Chapters chapters 1, 8 - 11, excluding 9.2, and chapter 13.
index: Data structure that optimizes the organization of records based on a search key field. The search key field is not necessarily the same as the key. The index maps a search key k on to data entries with search keys k, from which record data can be retrieved. The data entry k can be stored in one of three ways:
the actual data record (with search key value k)
If the organization of data entries in the index closely reflects the organization of data records in the database, we call the database clustered. Otherwise it is considered unclustered. In practice, this is very difficult to maintain with index storage alternatives 2 and 3, and so usually indexes are only clustered with alternative 1, while the other two are left unclustered.
A primary index is one that is placed on a primary key, whereas a secondary index is one that is placed on another attribute.
The book covers two ways of storing indexes: tree-based and hash-based.
In hash-based indexing, the records in a file are grouped in buckets, where each bucket consists of one primary page, potentially linked to several more additional pages. Buckets are retrieved from the search key using a hash function that maps from search keys to buckets, just like in a hash table. If the search key value is used by more than one record, the page will contain multiple records or there might be multiple pages linked together in the bucket.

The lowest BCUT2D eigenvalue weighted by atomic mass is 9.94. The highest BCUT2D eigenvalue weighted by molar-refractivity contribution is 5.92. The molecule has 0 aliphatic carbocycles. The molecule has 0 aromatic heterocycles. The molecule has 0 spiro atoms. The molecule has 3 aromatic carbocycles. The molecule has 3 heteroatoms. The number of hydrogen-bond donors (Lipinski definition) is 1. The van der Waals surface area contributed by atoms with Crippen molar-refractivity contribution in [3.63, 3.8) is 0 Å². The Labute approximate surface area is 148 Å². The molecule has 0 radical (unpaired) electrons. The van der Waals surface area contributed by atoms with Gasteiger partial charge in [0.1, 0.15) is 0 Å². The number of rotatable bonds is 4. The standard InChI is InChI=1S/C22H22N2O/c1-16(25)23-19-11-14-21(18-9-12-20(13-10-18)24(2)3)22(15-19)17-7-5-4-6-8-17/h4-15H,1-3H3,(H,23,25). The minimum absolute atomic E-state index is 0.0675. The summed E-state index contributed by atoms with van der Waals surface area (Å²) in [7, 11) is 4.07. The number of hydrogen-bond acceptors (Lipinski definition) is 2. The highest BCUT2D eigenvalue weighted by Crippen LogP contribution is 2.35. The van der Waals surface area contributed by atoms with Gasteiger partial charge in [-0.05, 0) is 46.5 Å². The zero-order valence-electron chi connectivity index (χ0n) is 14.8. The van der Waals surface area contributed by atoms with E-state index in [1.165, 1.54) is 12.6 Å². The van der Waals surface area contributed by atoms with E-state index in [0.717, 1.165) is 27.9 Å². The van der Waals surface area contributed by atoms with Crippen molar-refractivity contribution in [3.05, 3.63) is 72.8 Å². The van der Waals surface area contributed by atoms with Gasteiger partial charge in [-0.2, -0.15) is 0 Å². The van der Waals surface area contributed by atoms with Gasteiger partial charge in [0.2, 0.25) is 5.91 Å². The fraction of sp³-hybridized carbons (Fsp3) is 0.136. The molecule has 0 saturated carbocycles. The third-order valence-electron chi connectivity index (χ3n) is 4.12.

In tree-based indexing, the records are stored in a B+ tree. Only the leafs of the tree contain the actual data entries; every node above the leaf level is a level of indirection, referring to a physical page on disk. With each node, you have one or more search key values used to separate a bunch of pointers. The pointer to the left of a given search key value k directs to data entries with search key value < k. The pointer to the right directs to data entries with search key value >= k.
Because each node in the B+ tree refers to a physical page on disk, retrieving a node requires a disk I/O. The reason that the tree data structure works very quickly is that the B+ tree always maintains a balanced height, and each page is able to store a very large number of pointers. This means that in practice, the B+ tree rarely expands to become larger than three or four nodes in height, resulting in retrieving a record by search key only taking three or four disk I/O operations.
One more term: fanout is the average number of children for a non-leaf node in the tree. We can tell how many leaf pages in a tree of height h with uniform amounts of children n by calculating n^h, but since the number of children of each node is rarely uniform, F^h acts as a good approximation.
This section compares the cost between a few different file organizations of several operations: scan, search for equality, search for range, insert, and delete.
It defines the cost model that it uses to figure out how expensive these operations are.
B: number of data pages when records are packed neatly R: number of records per page D: read/write disk time (average) C: process record time (average) H: time required to apply hash function a record F: tree fanout
A summary of the findings can be found here. A good exercise is reasoning through how each of those values was obtained.
The reason that tree-based indexes are more commonly used vs. hash-based indexes is that the hash-based index is only optimized for the search for equality operation, not the search for range operation. A search for range operation can be even less performant on a hash-based index storage system compared to a heap file. The tree-based index handles both cases efficiently.